The Real Deal New York

Manhattan Beep opposes mayor’s plan to sell three commercial buildings

January 13, 2012 02:00PM

Manhattan Borough President Scott Stringer announced his strong opposition to Mayor Michael Bloomberg’s plan to sell three city-owned Lower Manhattan commercial buildings, citing the “need for public benefits,” in a press conference today outside 49-51 Chambers Street.

As head of the borough board, a body whose approval is required for sale of assets through the Economic Development Corporation, Stringer said he can and will avoid a vote on the sale of the buildings until he receives a “clear definition of public benefit,” from the Bloomberg administration, according to a statement from Stringer’s office today.

The three buildings, totaling 669,000 square feet, are 22 Reade Street, 49-51 Chambers Street and 346 Broadway, as Bloomberg announced in his “state of the city” speech, yesterday. All of the buildings are currently occupied by city tenants. Stringer told Bloomberg he’ll block the bid to sell Lower Manhattan buildings because he wants the city to retain them and build schools and affordable housing instead. He called Bloomberg’s plan to sell the assets “a hasty and imprudent way of solving budget shortfalls,” in a letter to the Mayor’s office this week.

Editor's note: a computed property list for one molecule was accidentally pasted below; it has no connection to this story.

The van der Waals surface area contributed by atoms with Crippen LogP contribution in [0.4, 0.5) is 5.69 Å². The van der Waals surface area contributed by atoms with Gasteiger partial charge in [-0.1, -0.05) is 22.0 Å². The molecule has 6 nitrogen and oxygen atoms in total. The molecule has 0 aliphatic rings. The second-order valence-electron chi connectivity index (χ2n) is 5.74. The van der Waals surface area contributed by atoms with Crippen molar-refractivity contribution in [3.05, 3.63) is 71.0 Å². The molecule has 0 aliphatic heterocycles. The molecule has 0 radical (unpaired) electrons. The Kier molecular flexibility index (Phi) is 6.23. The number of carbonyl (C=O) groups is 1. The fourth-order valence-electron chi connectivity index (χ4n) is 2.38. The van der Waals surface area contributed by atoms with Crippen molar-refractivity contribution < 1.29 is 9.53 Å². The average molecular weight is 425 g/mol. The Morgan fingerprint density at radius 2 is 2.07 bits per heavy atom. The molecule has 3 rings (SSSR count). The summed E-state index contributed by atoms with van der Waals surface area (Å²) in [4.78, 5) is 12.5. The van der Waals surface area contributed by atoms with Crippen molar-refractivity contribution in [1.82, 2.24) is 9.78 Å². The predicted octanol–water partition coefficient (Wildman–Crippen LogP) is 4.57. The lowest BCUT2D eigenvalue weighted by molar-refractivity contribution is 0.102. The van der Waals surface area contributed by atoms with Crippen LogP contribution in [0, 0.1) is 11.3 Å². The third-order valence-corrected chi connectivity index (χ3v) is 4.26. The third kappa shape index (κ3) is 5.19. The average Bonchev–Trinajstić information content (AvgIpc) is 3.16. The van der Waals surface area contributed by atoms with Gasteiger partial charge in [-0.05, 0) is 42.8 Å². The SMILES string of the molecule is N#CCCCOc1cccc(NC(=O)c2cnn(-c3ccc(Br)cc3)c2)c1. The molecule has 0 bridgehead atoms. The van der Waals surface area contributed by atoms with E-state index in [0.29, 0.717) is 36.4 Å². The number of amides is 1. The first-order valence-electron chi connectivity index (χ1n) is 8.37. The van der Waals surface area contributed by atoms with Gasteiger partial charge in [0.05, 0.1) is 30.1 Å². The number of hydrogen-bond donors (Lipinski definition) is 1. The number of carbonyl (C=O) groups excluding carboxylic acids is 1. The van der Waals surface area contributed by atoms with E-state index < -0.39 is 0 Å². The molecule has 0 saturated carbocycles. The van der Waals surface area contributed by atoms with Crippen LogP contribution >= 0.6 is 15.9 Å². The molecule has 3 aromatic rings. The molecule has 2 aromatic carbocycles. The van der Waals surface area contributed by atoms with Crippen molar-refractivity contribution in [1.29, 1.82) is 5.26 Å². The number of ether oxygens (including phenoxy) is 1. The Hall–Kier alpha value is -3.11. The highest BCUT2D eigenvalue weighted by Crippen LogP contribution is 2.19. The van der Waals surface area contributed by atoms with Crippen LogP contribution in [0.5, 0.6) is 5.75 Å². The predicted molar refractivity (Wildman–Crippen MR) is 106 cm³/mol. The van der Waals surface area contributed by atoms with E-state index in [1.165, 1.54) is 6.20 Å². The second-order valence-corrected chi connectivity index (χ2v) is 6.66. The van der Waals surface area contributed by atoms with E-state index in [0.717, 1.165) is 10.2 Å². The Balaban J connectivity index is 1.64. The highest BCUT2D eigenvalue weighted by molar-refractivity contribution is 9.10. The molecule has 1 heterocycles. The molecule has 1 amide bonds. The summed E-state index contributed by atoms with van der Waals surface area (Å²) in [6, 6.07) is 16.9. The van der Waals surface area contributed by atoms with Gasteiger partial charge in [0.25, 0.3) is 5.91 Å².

“The borough president believes that the city should explore every opportunity available to create new affordable housing for the middle class,” the statement from Stringer’s office said. Stringer estimates that as many as 653 units of housing could be provided by the city buildings Bloomberg wants to put on the block.

State Senator Daniel Squadron and Assemblywoman Deborah Glick made statements in support of Stringer, in the release.

“As Lower Manhattan has grown, we’ve had increasing need and shrinking availability of locations for the schools and affordable housing the neighborhood needs to continue to thrive,” Squadron said in the statement.

“City-owned or state-owned property is actually owned by the people,” Glick added, according to the statement. — Guelda Voien